** Despite flaws, the ratings are informative in three senses. Two are straightforward: They aggregate input from tens of thousands of users, about hundreds of shows. (Even the least discerning rater doesn’t give 5 stars to every show.) The third is empirical, and the point of today’s post: The show ratings are related to other variables of interest. That is, they may have predictive validity. (Similarly, you might critique DMV road tests, but they’re correlated with driving performance.)

*** All ratings data current as of April 8, 2016, at 1 a.m.

**** A stacked-petal polar chart (which might also be called a stacked circular column graph) is a dual variation on radar charts, using disconnected directional spokes, each with multiple values. (Here, bubble keys are also added for two additional variables.) Whereas the outwardly expanding widths of sector graphs (aka pie charts, et al) are subject to variable interpretation (by angle, arc, or area), concentric gridlines and series values are included here to emphasize that the salient aspect of spokes in these charts is length rather than area.

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Comments

, comment by tubescreamer
tubescreamer The kind of post I am hoping to read when I sit down and open .net with my breakfast, thanks!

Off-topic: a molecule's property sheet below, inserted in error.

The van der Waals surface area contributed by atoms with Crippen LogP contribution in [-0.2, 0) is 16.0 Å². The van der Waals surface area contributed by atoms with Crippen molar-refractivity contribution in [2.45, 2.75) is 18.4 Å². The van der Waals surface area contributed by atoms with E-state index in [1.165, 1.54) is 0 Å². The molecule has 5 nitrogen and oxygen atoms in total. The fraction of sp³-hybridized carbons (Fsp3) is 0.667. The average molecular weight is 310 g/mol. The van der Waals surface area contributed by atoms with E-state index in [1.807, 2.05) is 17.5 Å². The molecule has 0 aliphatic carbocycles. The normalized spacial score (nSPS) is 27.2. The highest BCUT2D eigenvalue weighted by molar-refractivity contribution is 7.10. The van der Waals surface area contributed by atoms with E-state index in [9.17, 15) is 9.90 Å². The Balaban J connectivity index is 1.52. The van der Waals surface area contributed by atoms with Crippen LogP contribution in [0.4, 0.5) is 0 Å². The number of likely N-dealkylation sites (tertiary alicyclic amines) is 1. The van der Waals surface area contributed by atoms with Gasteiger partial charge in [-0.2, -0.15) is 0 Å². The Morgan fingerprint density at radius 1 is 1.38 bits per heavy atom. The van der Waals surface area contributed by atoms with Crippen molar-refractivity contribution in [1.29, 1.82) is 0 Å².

, comment by paulj
paulj Once again, very cool. The relatively small sample sizes, by day, of the non-U.S. shows and 2.0 era (in particular) make me wonder about statistical significance. I'm not sure we're seeing any cross-era differences. Future research?
, comment by Lemuria
Lemuria @paulj said:
Once again, very cool. The relatively small sample sizes, by day, of the non-U.S. shows and 2.0 era (in particular) make me wonder about statistical significance. I'm not sure we're seeing any cross-era differences. Future research?
There aren't any sample sizes, because they aren't any samples: These are populations. Statistical significance is typically a question of whether samples are large enough to make inferences *to* a population from which the sample was selected - but there's no such question here, because there's no such jump: The data include *all* known cases, and there are definitely cross-era differences.
, comment by Phrancois
Phrancois This is great stuff! My $0.02 is that the chart would be visually even more compelling if the size (i.e. angle) of the petals was proportional to the number of shows for each day.
, comment by ColForbin
ColForbin Nice work, @Lemuria !
, comment by Lemuria
Lemuria @Phrancois said:
This is great stuff! My $0.02 is that the chart would be visually even more compelling if the size (i.e. angle) of the petals was proportional to the number of shows for each day.
I initially created them that way, but found them more difficult to read - the petals themselves, as well as the icons and labels on the ends, which became oddly clumped in some places. Two (possibly three) coming radar charts will include petals of varying angles, and several will have petals of varying lengths - but the next will instead have consistently *narrower* petals, with variable beginnings... coming next Wednesday! :)
, comment by Rutherford_theBrave
Rutherford_theBrave Cool article Lemuria
, comment by dscott
dscott The low ratings for non-USA shows are most likely a reflection of the high proportion of short, jamless single-set gigs.